Tuesday, May 6, 2014

ESA Columbus Lab: Ham video premiers on space station

Ham TV equipment. 

Credit: Kayser Italia

Astronauts on the International Space Station can now talk with people on Earth with video using simple transmitters.

'Ham TV' has been set up in ESA's Columbus laboratory and already used for talking with ground control.

Amateur radio enthusiasts have been able to poll astronauts circling our planet using standard radio equipment since the Station was inaugurated in 2000.

Radio signals easily reach the orbital outpost flying 350 km above us on sets readily available to radio enthusiasts.

The new 'Ham TV' adds a visual dimension, allowing an audience on the ground to see and hear the astronauts.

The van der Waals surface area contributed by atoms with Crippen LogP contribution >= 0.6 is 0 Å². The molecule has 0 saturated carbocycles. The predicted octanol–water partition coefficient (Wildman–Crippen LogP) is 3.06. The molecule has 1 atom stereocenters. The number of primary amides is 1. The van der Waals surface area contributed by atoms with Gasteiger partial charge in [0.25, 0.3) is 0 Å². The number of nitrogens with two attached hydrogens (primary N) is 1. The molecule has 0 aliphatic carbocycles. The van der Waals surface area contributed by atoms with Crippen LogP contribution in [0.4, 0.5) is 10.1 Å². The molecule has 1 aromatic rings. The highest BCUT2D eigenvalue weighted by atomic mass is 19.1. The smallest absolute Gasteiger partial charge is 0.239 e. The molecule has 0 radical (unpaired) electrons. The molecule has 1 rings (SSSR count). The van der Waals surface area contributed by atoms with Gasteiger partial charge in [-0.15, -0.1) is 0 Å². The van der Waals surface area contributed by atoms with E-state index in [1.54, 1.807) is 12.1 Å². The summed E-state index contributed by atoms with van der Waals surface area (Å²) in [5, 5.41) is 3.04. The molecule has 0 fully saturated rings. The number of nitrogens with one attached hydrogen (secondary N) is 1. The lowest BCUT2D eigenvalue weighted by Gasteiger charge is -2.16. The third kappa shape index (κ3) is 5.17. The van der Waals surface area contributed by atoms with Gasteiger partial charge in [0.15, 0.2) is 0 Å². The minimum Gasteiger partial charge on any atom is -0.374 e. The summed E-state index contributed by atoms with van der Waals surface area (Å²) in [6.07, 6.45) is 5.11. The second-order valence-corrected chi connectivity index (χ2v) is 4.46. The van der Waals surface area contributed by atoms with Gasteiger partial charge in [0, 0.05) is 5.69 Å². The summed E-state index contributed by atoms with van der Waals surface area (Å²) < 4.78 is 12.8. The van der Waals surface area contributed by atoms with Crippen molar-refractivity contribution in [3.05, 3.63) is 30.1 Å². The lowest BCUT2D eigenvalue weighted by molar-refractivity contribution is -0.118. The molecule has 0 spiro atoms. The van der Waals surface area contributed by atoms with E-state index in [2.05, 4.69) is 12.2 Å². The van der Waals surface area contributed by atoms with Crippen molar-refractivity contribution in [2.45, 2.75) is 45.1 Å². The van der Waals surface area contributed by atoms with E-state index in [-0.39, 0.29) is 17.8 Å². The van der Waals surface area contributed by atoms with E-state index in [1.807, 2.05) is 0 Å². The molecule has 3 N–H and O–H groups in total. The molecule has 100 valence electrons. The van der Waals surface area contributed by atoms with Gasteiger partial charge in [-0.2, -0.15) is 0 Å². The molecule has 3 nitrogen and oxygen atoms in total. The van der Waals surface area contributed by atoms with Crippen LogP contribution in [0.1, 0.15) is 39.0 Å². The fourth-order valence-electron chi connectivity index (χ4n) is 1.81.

A screenshot of NASA astronaut Mike Hopkins as received through amateur video transmitters on ESA's Columbus laboratory of the International Space Station. 

Hopkins had the honour of being the first to commission the unit and broadcast over 'Ham TV'. 

He had a video chat with three ground stations at Livorno, Casale Monferrato and Matera in Italy. 

Just like standard television, the video signal is one way. 

The astronauts cannot see their audience but they hear them over the traditional amateur radio on the Station. 

Ham TV will add to ham radio for space educational purposes, offering schoolchildren the chance to talk and see astronauts in space with simple equipment. 

Anybody can still hail the Station via radio and, if an astronaut floats by the always-on receiver, they might just pick up and answer the call. 

For more information on how to get involved and organise an educational event, contact the 'Amateur Radio on the International Space Station organisation' (ARISS)

Image courtesy ESA.

Contacts are brief – the connection requires direct line of sight and the Station's 28 800 km/h means it quickly passes through the field of view of amateur stations.

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